I’ve just opened Introduction to Algorithms on Divide-and-Conquer chapter, and found interesting item – The maximum-subarray problem. In book you can find implementation with complexity O(NlogN) with good explanation, but in Exercises part there is good task:
Use the following ideas to develop a nonrecursive, linear-time algorithm for the maximum-subarray problem. Start at the left end of the array, and progress toward the right, keeping track of the maximum subarray seen so far. Knowing a maximum subarray of A[1..j] , extend the answer to find a maximum subarray ending at index j+1 by using the following observation: a maximum subarray of A[1..j+1] is either a maximum subarray of A[1..j] or a subarray A[i..j+1], for some 1<=i<=j+1. Determine a maximum subarray of the form A[i..j+1] in constant time based on knowing a maximum subarray ending at index j .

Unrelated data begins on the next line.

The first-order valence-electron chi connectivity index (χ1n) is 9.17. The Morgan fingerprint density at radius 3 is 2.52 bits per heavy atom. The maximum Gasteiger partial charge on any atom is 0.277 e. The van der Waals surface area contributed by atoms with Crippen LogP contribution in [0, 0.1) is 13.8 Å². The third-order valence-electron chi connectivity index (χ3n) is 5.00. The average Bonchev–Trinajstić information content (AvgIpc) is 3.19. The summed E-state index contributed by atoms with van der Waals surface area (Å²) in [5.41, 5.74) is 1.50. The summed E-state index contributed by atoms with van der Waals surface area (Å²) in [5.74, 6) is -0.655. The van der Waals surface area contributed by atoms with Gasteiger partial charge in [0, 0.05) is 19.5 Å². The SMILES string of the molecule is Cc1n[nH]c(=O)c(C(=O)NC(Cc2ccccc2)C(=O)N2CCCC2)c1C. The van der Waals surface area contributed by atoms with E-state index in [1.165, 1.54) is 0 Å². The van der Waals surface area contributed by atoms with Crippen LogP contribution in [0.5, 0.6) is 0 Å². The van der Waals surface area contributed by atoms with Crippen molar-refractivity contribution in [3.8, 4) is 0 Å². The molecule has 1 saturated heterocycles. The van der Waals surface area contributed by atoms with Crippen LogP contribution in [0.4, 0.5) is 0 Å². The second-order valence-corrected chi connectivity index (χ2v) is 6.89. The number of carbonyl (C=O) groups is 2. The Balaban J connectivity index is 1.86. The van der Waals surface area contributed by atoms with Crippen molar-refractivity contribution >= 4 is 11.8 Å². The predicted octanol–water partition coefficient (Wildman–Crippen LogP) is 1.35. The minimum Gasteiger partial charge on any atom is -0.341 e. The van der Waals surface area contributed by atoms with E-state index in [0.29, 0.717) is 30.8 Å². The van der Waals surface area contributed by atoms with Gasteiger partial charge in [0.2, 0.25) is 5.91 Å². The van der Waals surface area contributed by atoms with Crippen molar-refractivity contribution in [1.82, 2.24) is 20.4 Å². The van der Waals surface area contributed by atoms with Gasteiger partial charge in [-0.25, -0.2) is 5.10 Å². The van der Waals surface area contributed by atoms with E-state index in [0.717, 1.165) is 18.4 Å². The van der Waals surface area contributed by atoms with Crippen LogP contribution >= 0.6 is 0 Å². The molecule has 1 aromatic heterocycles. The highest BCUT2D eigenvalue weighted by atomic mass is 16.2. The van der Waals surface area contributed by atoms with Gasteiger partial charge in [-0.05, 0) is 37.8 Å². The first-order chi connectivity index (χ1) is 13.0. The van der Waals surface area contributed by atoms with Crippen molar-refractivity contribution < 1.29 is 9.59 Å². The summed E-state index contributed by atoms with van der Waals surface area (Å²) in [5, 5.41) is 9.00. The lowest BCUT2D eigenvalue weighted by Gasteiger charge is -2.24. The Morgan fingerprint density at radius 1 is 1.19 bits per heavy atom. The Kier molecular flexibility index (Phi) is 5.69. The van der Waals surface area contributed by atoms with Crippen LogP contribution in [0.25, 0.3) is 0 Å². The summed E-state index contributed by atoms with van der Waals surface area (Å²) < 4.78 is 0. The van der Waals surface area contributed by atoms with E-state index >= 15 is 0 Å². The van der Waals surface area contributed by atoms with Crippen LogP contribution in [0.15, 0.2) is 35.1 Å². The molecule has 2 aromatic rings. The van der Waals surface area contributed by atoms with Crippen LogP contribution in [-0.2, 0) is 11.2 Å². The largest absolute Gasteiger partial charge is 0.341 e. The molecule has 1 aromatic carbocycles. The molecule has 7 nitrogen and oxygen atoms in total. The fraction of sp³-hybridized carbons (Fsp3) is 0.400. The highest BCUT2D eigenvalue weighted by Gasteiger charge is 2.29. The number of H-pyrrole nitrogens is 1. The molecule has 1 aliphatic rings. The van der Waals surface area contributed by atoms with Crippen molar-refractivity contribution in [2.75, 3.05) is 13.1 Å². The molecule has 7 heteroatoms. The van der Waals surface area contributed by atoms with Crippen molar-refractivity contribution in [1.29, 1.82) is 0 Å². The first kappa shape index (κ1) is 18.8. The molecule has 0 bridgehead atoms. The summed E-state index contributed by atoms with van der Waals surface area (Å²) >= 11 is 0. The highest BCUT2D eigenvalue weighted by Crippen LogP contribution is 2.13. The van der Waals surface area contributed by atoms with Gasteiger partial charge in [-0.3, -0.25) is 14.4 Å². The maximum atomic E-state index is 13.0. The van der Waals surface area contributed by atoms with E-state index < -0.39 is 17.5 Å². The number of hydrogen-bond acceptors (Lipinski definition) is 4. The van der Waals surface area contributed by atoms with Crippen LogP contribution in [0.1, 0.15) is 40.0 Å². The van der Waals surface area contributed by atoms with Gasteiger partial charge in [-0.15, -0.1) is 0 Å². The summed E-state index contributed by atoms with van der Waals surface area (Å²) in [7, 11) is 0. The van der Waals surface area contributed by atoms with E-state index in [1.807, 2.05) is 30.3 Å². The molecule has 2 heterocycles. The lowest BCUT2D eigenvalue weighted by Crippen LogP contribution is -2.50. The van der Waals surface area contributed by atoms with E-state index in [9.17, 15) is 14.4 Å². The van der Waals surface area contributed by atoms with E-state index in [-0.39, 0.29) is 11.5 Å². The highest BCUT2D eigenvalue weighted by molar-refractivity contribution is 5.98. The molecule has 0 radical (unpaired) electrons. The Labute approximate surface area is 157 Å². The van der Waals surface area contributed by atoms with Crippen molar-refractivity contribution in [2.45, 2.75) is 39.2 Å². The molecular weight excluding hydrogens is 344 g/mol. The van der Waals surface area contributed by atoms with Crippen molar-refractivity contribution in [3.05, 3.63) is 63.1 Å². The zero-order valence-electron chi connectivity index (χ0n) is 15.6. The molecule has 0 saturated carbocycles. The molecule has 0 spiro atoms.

So, That is easy, because there are some ideas, you just need to stop and think a bit and all will be clear …
As described in the book you need to return 3 params
– max sum
– start index of sub array
– end index of sub array
OK, lets go …
Firstly create return structure.
[crayon-5ba91edb2f574386611794/] After that try to create algorithm.
[crayon-5ba91edb2f57e098547834/] OK, what algorithm is doing:
– firstly run throughout all array
[crayon-5ba91edb2f583732139996/] – skipping negative values and move start index
[crayon-5ba91edb2f587233845600/] – just add next value to current sum
[crayon-5ba91edb2f58b002805608/] – check if current sum > result value, if yes, assign sum to result and move end to current index
[crayon-5ba91edb2f58e870261555/] – and last one if sum < 0 assign 0 to sum and move start to next index
[crayon-5ba91edb2f592225968393/] So, that is all 🙂